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- Having a Coke With You - or, Why Study English?
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What are the main differences between spoken English and written English? Are they the same?
In general I believe that spoken and written English are very different, surprisingly so considering that English is one language. Of course, this does not always apply, and there are many instances where spoken and written English are the same, where the one takes over from the other and where functions and purposes are swapped.
Some differences seem obvious, such as different accents in speaking. A person may speak with a strong regional accent but when writing this is no way detectable unless his or her grammar is very much in keeping with the regional dialect. You may have a writer who will deliberately imitate a dialect or regional accent in order to portray a particular type of person.
Frances Hodgson Burnett did this in her famous children’s story, The Secret Garden, where the little boy, Dickon, coming from a Yorkshire farmworkers background, says things like (- talking to a robin - ) ...”...Tha’ knew how to build tha’ nest before tha’ came out o’ th’egg. ...” and, “...Us is near bein’ wild things ourselves...” Dickon and his family speak in this way throughout the book, while the other characters and the narrative itself is in standard English. Clearly, this is Hodgson Burnett’s way of showing a different type of character and in 1911, when the book was first published, it may have been unusual. Today it seems rather dated.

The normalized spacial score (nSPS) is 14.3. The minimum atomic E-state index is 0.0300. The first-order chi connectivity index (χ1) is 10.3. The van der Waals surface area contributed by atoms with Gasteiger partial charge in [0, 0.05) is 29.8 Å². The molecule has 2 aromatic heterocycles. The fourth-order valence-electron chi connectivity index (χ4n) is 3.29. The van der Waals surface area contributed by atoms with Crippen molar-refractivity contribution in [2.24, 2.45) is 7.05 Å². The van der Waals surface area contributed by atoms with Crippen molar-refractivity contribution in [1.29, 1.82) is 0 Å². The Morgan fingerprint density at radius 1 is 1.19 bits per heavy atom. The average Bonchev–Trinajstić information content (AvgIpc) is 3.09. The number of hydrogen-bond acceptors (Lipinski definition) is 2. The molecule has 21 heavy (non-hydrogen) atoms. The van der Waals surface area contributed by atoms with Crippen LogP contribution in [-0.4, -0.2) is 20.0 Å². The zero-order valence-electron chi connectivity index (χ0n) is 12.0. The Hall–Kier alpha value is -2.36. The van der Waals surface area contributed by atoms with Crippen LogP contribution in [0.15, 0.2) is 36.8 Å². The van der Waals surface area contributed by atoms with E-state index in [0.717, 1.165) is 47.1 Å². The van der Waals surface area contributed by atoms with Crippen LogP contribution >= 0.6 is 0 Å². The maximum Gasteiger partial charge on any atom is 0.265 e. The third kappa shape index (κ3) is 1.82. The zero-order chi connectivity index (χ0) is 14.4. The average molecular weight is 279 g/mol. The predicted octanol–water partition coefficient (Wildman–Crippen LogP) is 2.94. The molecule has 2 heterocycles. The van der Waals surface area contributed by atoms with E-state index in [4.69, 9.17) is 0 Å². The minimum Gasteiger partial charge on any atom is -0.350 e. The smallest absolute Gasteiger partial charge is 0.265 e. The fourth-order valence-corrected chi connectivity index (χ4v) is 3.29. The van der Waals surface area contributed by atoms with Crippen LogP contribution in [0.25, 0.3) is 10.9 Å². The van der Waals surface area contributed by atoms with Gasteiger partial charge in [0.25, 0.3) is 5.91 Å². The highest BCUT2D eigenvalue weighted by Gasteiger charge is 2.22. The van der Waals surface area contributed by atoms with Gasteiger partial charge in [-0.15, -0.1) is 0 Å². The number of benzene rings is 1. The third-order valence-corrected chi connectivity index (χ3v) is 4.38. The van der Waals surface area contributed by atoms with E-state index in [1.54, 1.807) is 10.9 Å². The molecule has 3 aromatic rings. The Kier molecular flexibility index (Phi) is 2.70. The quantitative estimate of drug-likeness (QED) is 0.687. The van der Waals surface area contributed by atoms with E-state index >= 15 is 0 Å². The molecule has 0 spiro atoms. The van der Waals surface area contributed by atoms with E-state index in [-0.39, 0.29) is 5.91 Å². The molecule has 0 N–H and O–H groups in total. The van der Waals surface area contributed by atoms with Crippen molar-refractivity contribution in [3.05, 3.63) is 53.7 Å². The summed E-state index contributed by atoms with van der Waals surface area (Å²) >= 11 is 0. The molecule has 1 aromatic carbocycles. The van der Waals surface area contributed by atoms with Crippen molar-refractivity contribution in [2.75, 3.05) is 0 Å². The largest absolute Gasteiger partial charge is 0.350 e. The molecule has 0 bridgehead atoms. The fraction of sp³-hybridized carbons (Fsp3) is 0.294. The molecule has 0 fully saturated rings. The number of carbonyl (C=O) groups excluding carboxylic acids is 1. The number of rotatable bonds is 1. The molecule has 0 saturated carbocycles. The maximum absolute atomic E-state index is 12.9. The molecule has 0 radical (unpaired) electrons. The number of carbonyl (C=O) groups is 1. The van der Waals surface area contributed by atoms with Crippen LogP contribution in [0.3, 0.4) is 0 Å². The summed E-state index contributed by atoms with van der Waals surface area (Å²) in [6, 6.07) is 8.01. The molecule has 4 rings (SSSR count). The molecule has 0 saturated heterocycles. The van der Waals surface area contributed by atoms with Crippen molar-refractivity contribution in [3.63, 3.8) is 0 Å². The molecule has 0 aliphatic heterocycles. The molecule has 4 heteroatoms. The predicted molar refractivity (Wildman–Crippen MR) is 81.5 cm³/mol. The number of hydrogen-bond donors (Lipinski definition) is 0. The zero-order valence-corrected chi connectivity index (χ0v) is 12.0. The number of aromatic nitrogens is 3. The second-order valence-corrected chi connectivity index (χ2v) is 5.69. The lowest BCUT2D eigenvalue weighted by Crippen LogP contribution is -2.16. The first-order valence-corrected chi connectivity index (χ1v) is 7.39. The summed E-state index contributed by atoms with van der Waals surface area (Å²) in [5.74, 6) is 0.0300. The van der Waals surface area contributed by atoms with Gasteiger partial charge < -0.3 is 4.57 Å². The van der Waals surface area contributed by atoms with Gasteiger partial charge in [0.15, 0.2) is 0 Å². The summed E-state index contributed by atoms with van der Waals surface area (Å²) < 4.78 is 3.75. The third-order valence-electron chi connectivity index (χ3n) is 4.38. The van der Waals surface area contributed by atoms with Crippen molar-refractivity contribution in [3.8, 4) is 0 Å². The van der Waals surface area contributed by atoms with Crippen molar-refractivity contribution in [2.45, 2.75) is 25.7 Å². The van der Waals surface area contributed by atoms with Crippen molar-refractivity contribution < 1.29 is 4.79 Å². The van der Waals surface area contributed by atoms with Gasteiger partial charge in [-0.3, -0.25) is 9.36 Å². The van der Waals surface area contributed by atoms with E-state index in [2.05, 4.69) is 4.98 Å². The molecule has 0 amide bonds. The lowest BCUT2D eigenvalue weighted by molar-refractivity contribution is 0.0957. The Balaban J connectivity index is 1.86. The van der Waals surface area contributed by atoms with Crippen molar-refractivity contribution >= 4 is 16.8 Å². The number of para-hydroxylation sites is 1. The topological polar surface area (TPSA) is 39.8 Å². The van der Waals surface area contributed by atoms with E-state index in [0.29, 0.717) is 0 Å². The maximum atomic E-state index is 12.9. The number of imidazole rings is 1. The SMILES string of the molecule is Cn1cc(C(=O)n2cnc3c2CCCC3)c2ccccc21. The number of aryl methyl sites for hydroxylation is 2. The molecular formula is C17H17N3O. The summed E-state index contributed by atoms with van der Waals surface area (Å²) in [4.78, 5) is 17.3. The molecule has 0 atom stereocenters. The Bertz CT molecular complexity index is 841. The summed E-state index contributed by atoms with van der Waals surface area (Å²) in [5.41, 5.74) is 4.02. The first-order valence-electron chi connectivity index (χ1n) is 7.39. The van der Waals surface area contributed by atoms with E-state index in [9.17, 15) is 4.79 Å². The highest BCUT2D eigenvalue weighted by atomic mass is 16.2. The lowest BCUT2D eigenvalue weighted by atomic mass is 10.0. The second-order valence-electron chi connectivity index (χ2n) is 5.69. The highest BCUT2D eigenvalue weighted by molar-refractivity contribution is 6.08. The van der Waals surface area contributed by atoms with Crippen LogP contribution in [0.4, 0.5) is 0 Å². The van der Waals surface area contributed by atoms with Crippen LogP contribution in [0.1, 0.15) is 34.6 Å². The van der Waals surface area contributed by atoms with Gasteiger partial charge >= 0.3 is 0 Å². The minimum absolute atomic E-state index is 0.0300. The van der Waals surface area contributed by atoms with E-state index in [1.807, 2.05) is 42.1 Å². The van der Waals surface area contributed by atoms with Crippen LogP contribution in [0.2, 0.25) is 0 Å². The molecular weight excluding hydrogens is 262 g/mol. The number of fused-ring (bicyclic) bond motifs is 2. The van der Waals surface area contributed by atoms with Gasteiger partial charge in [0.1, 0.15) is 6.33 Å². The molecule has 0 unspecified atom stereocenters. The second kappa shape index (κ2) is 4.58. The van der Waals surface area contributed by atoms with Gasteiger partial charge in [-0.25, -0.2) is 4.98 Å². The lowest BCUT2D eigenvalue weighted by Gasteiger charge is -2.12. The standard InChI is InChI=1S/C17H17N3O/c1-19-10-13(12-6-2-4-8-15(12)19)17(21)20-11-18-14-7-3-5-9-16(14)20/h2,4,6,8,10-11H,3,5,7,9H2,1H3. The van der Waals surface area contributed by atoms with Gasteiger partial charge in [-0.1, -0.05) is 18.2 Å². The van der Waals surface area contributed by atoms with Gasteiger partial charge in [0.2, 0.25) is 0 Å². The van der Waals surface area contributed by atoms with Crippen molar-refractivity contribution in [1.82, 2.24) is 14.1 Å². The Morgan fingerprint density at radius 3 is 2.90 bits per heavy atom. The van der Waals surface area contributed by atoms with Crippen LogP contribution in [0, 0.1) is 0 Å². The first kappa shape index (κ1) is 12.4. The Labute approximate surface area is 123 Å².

George Bernard Shaw had much more fun in his play “Pygmalion”, where he makes hilarious attempts to imitate the cockney way of speech. “Aaaaaaaaaaaah-ow-ooh!”is one of the famous noises that Shaw tried to reproduce phonetically, which Eliza makes and which actresses can have a good time deciding how to enunciate. But Shaw never goes much into “incorrect” spellings, or “incorrect” grammar, as Hodgson Burnett does, and very occasionally in this play does he use phonetic spelling to denote a particular sound. His portrayal of the cockney accent in Eliza and the other cockney characters is done mainly through the kinds of things they say, rather than a phonetic imitation of the accent. I believe this is a more effective way of showing the accent, as he is also able to portray the social gap to audience and reader alike, which of course is equally central to Shaw’s play.
One important aspect of writing as opposed to speech is that the reader can go at his or her own pace. This also means that repetition is unnecessary, as the reader can always go back and re-read the relevant passage. In good writing therefore there is actually very little repetition as such. In fact, a “good” writer will certainly avoid the repetition of words unless he or she is particularly trying to emphasise a point.
By contrast, in speech we make frequent repetitions, sometimes using the same word again and again. That is why playwrights who directly imitate speech can be so funny: they show up what we actually do - how we actually speak.
Thus, speech is, if you like, “designed” for the moment. It is calculated, cultivated in order to have impact while it is being used, at the very moment of speech, and not twenty years later. Speech, by its very nature, must be listened to at the moment of speaking or be forever lost. Unless it is recorded.